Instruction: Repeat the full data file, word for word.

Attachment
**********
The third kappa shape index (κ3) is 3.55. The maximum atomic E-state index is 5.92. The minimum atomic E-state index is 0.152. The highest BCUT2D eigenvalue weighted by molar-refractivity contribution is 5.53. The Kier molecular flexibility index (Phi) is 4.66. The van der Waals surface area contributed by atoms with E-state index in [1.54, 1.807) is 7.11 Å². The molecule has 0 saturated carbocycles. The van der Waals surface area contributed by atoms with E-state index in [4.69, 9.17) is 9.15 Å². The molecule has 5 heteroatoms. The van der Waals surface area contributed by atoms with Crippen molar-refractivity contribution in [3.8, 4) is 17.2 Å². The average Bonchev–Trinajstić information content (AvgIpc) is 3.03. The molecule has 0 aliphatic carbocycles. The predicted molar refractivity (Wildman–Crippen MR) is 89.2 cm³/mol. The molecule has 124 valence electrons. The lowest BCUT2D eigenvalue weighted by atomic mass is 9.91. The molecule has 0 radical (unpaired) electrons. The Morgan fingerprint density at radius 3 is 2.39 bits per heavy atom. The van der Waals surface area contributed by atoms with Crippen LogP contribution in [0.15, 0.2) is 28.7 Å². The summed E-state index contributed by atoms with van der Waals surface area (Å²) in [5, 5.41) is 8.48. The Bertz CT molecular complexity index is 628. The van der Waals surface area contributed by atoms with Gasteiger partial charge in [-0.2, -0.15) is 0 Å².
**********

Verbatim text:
The third kappa shape index (κ3) is 3.55. The maximum atomic E-state index is 5.92. The minimum atomic E-state index is 0.152. The highest BCUT2D eigenvalue weighted by molar-refractivity contribution is 5.53. The Kier molecular flexibility index (Phi) is 4.66. The van der Waals surface area contributed by atoms with E-state index in [1.54, 1.807) is 7.11 Å². The molecule has 0 saturated carbocycles. The van der Waals surface area contributed by atoms with E-state index in [4.69, 9.17) is 9.15 Å². The molecule has 5 heteroatoms. The van der Waals surface area contributed by atoms with Crippen molar-refractivity contribution in [3.8, 4) is 17.2 Å². The average Bonchev–Trinajstić information content (AvgIpc) is 3.03. The molecule has 0 aliphatic carbocycles. The predicted molar refractivity (Wildman–Crippen MR) is 89.2 cm³/mol. The molecule has 124 valence electrons. The lowest BCUT2D eigenvalue weighted by atomic mass is 9.91. The molecule has 0 radical (unpaired) electrons. The Morgan fingerprint density at radius 3 is 2.39 bits per heavy atom. The van der Waals surface area contributed by atoms with Crippen LogP contribution in [0.15, 0.2) is 28.7 Å². The summed E-state index contributed by atoms with van der Waals surface area (Å²) in [5, 5.41) is 8.48. The Bertz CT molecular complexity index is 628. The van der Waals surface area contributed by atoms with Gasteiger partial charge in [-0.2, -0.15) is 0 Å².